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Last night in Wales

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Crossing the bridge between Wales and England

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Taking a bridleway as alternative for missing cyclepath leading to crossing river near Newton Abbot.

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Spectators whilst cooking lunch in Devon.

British Values

August 12, 2011

A week ago I was chatting with my good friend Jon who used to live in London, but moved back to the New York. We were talking about the different types of stress we noticed on both sides of the pond since we last saw each other. This is a little extract from our conversation:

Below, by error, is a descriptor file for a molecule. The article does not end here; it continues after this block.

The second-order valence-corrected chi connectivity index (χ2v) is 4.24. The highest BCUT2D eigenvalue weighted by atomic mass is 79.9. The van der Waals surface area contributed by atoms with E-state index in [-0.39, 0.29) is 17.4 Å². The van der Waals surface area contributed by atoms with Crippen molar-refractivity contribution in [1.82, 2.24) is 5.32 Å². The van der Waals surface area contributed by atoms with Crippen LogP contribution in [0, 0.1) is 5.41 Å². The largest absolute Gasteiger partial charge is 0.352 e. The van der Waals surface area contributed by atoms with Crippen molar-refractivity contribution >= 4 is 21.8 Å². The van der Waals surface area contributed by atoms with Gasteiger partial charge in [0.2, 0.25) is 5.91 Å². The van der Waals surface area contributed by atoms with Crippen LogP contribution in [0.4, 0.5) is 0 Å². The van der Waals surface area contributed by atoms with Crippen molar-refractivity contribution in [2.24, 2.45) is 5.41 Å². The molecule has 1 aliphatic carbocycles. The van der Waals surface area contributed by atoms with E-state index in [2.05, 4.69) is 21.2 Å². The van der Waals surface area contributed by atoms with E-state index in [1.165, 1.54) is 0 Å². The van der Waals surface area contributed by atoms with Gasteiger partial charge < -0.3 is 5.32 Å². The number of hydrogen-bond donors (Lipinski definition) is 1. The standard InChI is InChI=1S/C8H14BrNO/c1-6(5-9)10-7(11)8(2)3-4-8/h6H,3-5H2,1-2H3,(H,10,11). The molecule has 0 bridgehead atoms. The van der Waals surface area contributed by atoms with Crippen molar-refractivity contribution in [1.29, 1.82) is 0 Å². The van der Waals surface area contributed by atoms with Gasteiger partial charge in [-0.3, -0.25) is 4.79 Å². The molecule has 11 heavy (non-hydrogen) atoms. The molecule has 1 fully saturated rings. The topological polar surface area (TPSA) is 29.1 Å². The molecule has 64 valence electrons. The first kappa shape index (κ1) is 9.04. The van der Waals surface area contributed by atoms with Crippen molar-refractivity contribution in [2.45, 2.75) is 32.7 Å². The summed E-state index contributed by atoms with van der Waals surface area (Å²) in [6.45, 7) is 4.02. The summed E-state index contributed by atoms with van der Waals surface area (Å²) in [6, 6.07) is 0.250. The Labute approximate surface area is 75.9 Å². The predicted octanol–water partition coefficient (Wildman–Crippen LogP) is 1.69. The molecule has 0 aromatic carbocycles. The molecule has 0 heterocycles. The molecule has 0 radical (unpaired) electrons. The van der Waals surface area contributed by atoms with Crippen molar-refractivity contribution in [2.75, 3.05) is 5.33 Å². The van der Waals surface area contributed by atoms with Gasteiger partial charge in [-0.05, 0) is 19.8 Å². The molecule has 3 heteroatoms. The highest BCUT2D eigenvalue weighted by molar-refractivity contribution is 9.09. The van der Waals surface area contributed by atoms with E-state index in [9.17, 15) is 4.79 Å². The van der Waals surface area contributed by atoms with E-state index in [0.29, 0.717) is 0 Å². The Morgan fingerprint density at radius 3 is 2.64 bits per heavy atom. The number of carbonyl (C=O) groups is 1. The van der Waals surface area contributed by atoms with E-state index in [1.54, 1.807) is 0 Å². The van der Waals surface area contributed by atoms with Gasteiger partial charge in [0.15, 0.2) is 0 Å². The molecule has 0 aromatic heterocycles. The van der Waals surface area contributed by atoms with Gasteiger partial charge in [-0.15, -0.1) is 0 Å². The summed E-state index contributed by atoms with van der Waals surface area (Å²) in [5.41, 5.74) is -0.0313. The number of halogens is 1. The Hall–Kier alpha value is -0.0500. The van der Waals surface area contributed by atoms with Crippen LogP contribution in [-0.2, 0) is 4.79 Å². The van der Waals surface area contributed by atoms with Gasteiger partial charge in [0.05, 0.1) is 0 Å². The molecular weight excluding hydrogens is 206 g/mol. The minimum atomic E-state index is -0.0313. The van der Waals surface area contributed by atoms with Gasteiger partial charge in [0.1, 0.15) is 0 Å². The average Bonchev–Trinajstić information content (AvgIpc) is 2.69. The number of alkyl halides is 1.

me: here it’s not about ego

its about liability

Jonathan: ?

22:16 me: there is a lot of stress because the system is going to get stuck soon

22:17 and everyone tries to be according to the system so they can’t be blamed if something will go wrong

Jonathan: how will it get stuck?

22:18 me: the UK is still a mediaeval country

Jonathan: like with knights and horses?

me: the rules just emerged

like everyone made them up gradually

22:19 not like the French, they had Napoleon to clean it all up

and the German had their dark side of history where they thought they could all clean it up

UK never had a revolution

except the industrial one

22:20 so the rules of the country are still mediaeval

Jonathan: hm

me: but that is also good, because it allows people to stay creative


22:29 Jonathan: you’ll have to tell me more about this systemic UK thing later

i gotta go to a beisbol game